Wake Forest 27587 Magazine

Summer 2018

The quarterly 27587 MAGAZINE is a must-read, in-you-hands publication that strives to give a deeper identity to rapidly growing Wake Forest, N.C. It highlights in-depth stories, targeting higher-income households.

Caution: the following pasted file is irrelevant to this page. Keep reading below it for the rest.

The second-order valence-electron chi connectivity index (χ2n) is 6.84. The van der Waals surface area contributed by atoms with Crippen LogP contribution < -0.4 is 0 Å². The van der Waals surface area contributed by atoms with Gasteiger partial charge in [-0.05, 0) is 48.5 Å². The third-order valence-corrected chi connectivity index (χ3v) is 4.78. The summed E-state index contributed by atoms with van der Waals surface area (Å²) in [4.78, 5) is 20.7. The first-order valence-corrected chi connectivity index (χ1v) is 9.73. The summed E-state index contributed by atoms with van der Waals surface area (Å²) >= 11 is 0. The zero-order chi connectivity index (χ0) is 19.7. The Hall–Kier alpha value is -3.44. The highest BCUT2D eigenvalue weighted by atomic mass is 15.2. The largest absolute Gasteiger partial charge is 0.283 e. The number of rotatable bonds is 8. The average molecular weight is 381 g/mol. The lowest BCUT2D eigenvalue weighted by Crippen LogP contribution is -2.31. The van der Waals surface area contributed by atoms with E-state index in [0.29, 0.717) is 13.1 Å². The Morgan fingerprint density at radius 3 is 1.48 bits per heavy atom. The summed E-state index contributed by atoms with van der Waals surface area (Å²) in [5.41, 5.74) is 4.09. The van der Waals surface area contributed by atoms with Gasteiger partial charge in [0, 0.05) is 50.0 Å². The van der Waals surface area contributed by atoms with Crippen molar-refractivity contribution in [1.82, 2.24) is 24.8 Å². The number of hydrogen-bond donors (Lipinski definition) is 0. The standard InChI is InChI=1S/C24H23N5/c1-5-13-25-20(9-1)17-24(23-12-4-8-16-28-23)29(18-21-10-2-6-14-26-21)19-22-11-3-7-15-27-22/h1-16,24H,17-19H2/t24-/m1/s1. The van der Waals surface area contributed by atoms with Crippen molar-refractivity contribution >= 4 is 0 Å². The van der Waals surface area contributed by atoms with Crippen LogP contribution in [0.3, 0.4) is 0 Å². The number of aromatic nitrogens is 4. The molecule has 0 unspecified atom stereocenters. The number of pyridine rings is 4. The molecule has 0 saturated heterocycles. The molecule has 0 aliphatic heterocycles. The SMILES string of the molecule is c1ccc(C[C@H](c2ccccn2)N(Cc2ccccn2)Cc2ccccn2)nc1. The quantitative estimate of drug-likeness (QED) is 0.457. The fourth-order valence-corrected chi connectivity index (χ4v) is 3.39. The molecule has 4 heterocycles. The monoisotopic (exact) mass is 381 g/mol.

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38 Summer 2018 | Wake Forest 27587 Magazine T here was no mistaking its gran- deur a century ago, or any apolo- gies for that matter, with one writer proclaiming the domed neo-classical sanctuary "a bold stroke for a new day in Baptist architecture" that would "over- whelmingly impress every soul that passes into it." e Rev. Walter N. Johnson, then minis- ter at the circa 1915 Wake Forest Baptist Church, knew this would be an edifice for the ages. "He was quite a zealous pastor," said Doug Smith, seated in the century-old wooden pews of a church initially organized in 1835 at the urging of 17 teen-age boys enrolled at the predecessor of old Wake Forest College. ose pews, whose cracks speak to their long service, aren't exactly the same, surren- dering to a modern intrusion. "Straight line Baptists would probably frown on having cushion seats," he said with a smile. Yet it is Hallie Hearn — baptized here and a singer in its choir as a high school stu- dent from 1968-1972 — who had a ringside, or rather, loft-side view of life inside this ar- chitectural stand-out. Such was the case at a Christmas pageant, when she — seated on the edge of the choir loft — witnessed a boy with cotton wrist-cuffs on his robe catch fire from the candle he was carrying. "I said, 'Ben!'" she said of her shout-out to then music director Ben Johnson. "Michael's on fire!" "Seeing that from the choir loft … was quite an experience," she said. (e flames were quickly extinguished.) And, given the church's location atop the water table, the basement had a problematic recurrence of flooding, one nevertheless tak- en advantage of by some adventurous types. "e boys brought their canoes and pad- dled around the basement," she said. en as now, the stained-glass windows surrounding the domed, classically detailed interior auditorium take their inspiration from the Gospel of John: 15-5, "I am the vine, you are the branches. He who abides in me, and I in him, he bears much fruit, for without me you can do nothing." "e motif is a grapevine with various stages of ripening fruit," said Hearn, who it turns out has an ancestral connection to the church's first minister, Samuel Wait. PHOTOGRAPHS BY KATHRYN RENDE The entranceway to the church boldly proclaims, "HOUSE OF THE LORD." Hallie Hearn, a lifelong church member, is a descendant of its first minister, Samuel Wait. "He's my three-times great-grandfather," she said.

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